A Fistful of Fettercairn feat. The Good, The Bad and the Unlikely.

Lets be honest. The Fettercairn distillery does not inspire a cult following amongst whisky fanatics. Its most definitely not a Bruichladdich or a Brora. Its not even on most whisky drinkers radars.

It’s a distillery I visited last year alongside The Whisky Pilgrim and afterwards I wrote an article (probably better described as an essay) about my visit and my thoughts on the Fettercairn branding and market strategy, which you can read here.

I go through some of the history and statistics of Fettercairn in that article so I won’t repeat myself here.

I’ve been rummaging around my sample cupboard only to find 3 Fettercairns that were lurking near the back so lets have a look at three different expressions ranging from ‘Meh’ to ‘Mmmh’…

Fettercairn ‘Fior’, OB, NAS, 42%abv, from my collection (available here)


On the nose there is some heavy lemon and citrus, which is surprising. There is quite a rich and dark element here which mixes amougst fruitier notes and some almond hints.

The palate on the whole is a little bitter. I dont mean this in a bad way, its just the way the elements present themselves. Chocolate, perhaps some coffee and muscovado sugar infused toffee combine here along with some cereal and malty notes. The nutty elements are also lingering here alongside a whiff of smoke.

The finish is quite short and smoother than the palate would suggest. There are some savoury and tannic elements here that I wasnt expecting.

Theres nothing really dislikable here, but nothing overly likeable either. Drinkable but hardly inspiring. This is a NAS expression however I am lead to beleive that their other NAS expression, Fasque, is made up of around 50% 13 and 14 year old spirit and around 50% 6 year old spirit. I wonder if the ratio for this is broadly similar, which would explain a lot about the way the dram develops through the tasting process.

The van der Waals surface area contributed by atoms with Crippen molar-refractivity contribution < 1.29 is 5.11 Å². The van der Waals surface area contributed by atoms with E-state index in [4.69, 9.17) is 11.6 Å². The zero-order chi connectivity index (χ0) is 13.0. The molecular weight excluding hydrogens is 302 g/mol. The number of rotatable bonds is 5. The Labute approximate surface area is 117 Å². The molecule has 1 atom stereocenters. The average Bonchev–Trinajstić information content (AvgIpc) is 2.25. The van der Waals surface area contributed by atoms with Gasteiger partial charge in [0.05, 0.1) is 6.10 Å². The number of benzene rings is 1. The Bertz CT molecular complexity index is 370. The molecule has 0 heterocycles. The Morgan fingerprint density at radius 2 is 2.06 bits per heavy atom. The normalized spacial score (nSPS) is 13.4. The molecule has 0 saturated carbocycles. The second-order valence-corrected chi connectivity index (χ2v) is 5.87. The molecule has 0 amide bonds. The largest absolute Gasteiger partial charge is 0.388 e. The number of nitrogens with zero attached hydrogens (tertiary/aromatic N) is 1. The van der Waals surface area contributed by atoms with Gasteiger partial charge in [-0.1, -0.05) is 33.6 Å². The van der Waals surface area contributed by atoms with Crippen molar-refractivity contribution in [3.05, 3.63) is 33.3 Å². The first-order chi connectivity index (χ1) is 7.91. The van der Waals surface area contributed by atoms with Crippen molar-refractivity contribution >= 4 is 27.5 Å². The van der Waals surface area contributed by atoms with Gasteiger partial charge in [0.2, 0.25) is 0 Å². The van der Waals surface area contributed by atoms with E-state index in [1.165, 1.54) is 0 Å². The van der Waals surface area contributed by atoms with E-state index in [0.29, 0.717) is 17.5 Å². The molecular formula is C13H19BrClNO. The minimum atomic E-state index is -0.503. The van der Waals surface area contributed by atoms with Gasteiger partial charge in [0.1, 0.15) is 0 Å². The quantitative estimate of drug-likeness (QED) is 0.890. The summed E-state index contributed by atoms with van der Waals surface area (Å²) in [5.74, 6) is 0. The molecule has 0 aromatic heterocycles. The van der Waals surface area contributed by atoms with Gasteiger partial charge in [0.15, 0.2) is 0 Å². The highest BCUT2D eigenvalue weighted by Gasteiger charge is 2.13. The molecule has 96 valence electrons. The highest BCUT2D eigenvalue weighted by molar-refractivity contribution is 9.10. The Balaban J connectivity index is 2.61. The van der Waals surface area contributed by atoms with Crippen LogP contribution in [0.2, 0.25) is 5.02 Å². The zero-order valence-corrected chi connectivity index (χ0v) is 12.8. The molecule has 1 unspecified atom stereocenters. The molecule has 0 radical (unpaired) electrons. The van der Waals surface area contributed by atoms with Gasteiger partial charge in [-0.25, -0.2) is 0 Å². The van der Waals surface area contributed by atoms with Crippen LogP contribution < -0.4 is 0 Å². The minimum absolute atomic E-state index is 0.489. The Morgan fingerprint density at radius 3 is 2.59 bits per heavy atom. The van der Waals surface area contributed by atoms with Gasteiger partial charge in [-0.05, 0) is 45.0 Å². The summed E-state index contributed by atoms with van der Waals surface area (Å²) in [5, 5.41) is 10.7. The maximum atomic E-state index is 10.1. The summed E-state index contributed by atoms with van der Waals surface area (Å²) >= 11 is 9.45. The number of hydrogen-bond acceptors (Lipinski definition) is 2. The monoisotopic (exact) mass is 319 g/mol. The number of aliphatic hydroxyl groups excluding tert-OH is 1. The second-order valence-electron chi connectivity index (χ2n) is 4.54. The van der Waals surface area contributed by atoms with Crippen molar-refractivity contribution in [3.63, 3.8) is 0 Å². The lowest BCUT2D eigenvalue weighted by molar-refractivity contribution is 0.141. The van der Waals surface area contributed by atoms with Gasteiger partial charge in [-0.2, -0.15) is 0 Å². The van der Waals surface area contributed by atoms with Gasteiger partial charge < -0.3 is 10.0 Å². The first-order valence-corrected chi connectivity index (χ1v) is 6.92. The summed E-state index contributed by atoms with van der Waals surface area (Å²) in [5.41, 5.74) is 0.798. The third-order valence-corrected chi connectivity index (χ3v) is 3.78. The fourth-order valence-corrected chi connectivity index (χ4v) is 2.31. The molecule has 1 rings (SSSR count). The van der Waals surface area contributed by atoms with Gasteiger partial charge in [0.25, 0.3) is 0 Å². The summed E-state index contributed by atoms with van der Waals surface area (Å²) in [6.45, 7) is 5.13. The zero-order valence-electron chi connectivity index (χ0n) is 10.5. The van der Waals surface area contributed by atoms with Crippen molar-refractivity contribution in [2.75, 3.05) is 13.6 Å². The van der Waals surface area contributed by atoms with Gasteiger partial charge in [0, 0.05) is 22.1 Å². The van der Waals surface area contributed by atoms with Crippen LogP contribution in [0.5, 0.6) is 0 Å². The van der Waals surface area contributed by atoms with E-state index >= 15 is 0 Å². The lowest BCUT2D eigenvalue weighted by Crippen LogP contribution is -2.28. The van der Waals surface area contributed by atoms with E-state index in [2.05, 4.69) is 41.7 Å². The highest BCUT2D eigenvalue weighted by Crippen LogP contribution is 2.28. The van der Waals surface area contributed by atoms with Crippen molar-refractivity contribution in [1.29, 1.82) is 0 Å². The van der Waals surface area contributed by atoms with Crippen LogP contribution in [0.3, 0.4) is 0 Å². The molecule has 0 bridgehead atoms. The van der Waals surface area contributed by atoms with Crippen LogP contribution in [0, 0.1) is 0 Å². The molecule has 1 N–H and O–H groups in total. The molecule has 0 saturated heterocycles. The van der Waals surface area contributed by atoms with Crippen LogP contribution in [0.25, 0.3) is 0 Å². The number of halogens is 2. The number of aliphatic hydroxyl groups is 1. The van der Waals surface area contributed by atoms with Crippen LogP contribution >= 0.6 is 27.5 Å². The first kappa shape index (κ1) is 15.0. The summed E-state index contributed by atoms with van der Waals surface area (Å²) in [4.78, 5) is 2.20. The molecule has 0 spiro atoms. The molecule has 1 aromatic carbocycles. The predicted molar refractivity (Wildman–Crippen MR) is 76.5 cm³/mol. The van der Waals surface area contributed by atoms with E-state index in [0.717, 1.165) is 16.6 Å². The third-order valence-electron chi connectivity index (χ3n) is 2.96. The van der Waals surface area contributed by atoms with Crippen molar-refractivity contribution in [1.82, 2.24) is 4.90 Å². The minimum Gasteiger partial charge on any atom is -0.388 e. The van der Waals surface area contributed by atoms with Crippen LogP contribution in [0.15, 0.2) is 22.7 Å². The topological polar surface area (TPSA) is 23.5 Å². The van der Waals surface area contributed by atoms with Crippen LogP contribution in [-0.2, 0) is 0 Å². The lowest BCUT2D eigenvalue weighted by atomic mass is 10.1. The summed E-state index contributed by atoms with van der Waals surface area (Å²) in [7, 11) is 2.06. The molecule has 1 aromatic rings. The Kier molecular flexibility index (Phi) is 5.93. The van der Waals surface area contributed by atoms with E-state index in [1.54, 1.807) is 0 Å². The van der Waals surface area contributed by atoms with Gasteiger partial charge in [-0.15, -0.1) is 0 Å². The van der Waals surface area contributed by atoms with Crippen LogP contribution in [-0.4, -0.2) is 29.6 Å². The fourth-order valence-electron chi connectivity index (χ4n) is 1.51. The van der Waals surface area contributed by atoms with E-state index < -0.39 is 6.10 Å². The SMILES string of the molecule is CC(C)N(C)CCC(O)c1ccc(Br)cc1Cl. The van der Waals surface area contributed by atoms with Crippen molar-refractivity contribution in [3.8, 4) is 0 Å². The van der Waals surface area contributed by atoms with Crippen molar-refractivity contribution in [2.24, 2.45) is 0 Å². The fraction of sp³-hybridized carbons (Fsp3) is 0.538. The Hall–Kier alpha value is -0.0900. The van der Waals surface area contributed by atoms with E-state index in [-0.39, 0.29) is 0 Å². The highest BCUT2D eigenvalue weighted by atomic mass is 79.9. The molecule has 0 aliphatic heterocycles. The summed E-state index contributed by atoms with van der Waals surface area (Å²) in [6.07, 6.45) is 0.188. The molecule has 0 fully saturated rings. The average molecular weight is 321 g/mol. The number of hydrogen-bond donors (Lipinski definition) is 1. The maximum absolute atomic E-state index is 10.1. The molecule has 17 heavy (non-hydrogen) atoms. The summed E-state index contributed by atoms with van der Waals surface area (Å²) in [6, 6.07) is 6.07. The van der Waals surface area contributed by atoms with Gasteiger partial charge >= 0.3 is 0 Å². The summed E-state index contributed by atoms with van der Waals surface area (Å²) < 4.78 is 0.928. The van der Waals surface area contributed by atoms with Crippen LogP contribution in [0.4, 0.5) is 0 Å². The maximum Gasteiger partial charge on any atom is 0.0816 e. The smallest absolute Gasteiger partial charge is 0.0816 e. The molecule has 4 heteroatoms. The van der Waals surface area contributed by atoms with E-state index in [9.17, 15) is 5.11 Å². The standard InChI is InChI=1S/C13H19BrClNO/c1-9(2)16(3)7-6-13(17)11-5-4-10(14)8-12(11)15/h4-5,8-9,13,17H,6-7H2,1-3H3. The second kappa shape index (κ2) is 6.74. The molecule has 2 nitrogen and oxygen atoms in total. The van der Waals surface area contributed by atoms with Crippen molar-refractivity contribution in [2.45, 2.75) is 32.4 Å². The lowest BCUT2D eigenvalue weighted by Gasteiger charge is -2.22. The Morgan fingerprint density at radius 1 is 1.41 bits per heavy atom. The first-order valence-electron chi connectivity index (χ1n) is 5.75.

Fettercairn, (IB from Independent Spirit of Bath), Dist 2009, 56.2% abv, sample swap (available here)

The nose (along with the whole feeling and style of the dram) is very different to the Fior. This one still maintains a fruity element on the nose with some syrupy peaches, apricots, white chocolate and a light bananna influence.

The palate feels rather fresh with custard cream biscuits mixing nicely with some citrusy notes. Definately benefits from the adition of water here, its a bit too much for me at a touch over 56%, water tames and opens it up very nicely indeed. There isnt a lot of complexity here but its a pleasant spirit. Much more so than the distilleries other offerings.

I’m not going to call it a finish. Its more of a controlled fade. Pleasant to the end, without much departure from the palates elements other than a slight smokey addition near to the end.

I reckon that this is much closer to the distilleries actual character that both the Fasque and the Fior expressions. The label states that this is natural colour and non chill filtered. Comparing the much darker coulour of the Fior to this may lead you to conclude that it may have had some colour enhancement…

Fettercairn Distillery Exclusive, OB, Dist 2003, 276 bottles, 54%abv, (available at the Distillery)

During my tour my curiousity led me to try this distillery exclusive single cask. This one is both natural colour and NCF which is refreshing, was matured in a second fill sherry butt and distilled in 2003.

The nose has elements of spice and dark chocolate alongside some dark fruits and some ligering vanilla.

The palate is nutty and fresh. Demerara sugar mixes with Earl Grey tea (dilute, but most definately there) and there is a fascinating buttery feeling couple with some burnt sugar tones. The slightly bitter elements found in the Fior and noticably absent here.

The finish is malty and introduces some strong cereal notes. Toasted oak and nutmeg linger until the end.

This one will spilt opinion. I’m going to go out on a limb here and suggest this feels very Dalmore-esque (Dalmore is owned by Whyte and MacKay who own Fettercairn)

If you like Dalmore ( I’m a fan but I know its not always well regarded by whisky purists) then I am going to reccomend you try this.

The current Dalmore range is usually bottled at quite a low abv and I had always wondered what a cask strength Dalmore would be like. Perhaps this is about as close as we will get.


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